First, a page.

For decades, IBM has been known for its leadership in semiconductors, winning the National Medal of Technology in 2005. This award specifically acknowledged over 40 years of IBM semiconductor leadership across a broad spectrum of technologies, including DRAM, copper, Silicon on Insulator, and Silicon Germanium. These innovations — and the Research leaders that have made them possible — have laid the foundation for IBM’s continued success in decades to come.
In recent years, IBM researchers are expanding upon lessons learned in intellectual property in semiconductors, and paving the way for IBM to move into entirely new business areas: developing types of plastic that are more friendly for recycling, membranes for water desalination and reading human DNA more easily and quickly (DNA sequencing), just to name a few.
Fundamental principles of nanotechnology like these are allowing IBM to move into entirely new markets and to partner in brand new ways.
Today, Nature Chemistry published a paper by IBM scientists that essentially describes the application of nanotechnology expertise to healthcare, specifically the treatment of antibiotic-resistant bacteria and infectious diseases like Methicillin-resistant Staphylococcus aureus, known as MRSA.
So how exactly can things like magnetism and electrical conductivity be applied to things like medicine and treating infectious disease?
There are two main issues with conventional antibiotics today – one is that they indiscriminately affect all cells – they have no way to tell which ones are infected and which ones are not. Many times it takes multiple cycles of prescribed antibiotics to kill the bacteria.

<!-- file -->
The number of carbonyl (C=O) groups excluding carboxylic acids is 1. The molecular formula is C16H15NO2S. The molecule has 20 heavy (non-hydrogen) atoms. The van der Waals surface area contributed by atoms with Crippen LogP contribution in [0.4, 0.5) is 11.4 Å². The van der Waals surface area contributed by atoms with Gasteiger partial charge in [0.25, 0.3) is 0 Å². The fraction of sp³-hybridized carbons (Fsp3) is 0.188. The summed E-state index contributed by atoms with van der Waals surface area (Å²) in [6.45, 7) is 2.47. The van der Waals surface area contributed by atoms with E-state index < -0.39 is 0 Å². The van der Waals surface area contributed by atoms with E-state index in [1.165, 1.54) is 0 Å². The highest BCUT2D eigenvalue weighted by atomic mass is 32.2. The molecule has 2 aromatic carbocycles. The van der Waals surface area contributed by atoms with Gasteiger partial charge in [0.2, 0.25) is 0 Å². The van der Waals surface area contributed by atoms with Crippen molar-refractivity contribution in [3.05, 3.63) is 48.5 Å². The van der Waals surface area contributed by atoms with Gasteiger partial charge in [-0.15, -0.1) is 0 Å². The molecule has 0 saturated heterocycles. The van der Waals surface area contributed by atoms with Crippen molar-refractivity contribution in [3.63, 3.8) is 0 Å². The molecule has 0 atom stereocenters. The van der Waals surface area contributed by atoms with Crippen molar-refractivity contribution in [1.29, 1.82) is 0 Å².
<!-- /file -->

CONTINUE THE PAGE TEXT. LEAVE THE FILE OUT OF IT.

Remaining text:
The second problem is that they do not penetrate cells – so the antibiotics surround infected cells while damaging nearby healthy cells, ultimately allowing bacteria to get stronger and become immune to the antibiotics. Further, the remaining antibiotics typically stay in the body and accumulate in the organs, causing damaging side effects.
Researchers at IBM have designed special nanostructures that have been proven to tackle these two problems. Once in contact with water, the polymers in these agents self-assemble into new structures that are basically magnetically attracted to bacteria membranes based on their electrostatic interaction. Once they ‘find’ the bacterial-infected cells, they break the membrane walls and destroy the bacteria from within the cell. Since there is no physical attraction to the healthy cells, those remain untouched; they can still transport oxygen throughout the body and combat bacteria on their own. Finally, the nanostructures are biodegradable – once they’ve done their job, they leave the body.
MRSA is just one type of dangerous bacteria commonly found on the skin and contracted in places like gyms, schools and hospitals. In 2005, MRSA was responsible for 95,000 serious infections and associated with almost 19,000 hospital stay–related deaths in the United States. Bacteria like MRSA require high doses of antibiotics, which ultimately end up destroying healthy red blood cells in addition to contaminated ones – and even the bad ones end up largely undamaged. For a disease that kills 20% of people that contract it, a better solution needed to be explored.
The ability to explore these uncovered areas is supported by IBM’s long-term vision and investment in research. As science takes us down to the most fundamental structures of life, techniques like these are becoming useful and necessary tools on the path to create better diagnostics and treatments for patients. We’ve already successfully applied principles like these to healthcare initiatives such as 3-D MRI and a one step point-of-care diagnostic test called Lab on a Chip.
For the near-term, these specific agents are intended to be utilized in treating skin infections through the use of deodorants, soaps, hand sanitizers and the like; IBM scientists are looking at developing treatments for things like tuberculosis, lung infections and healing wounds.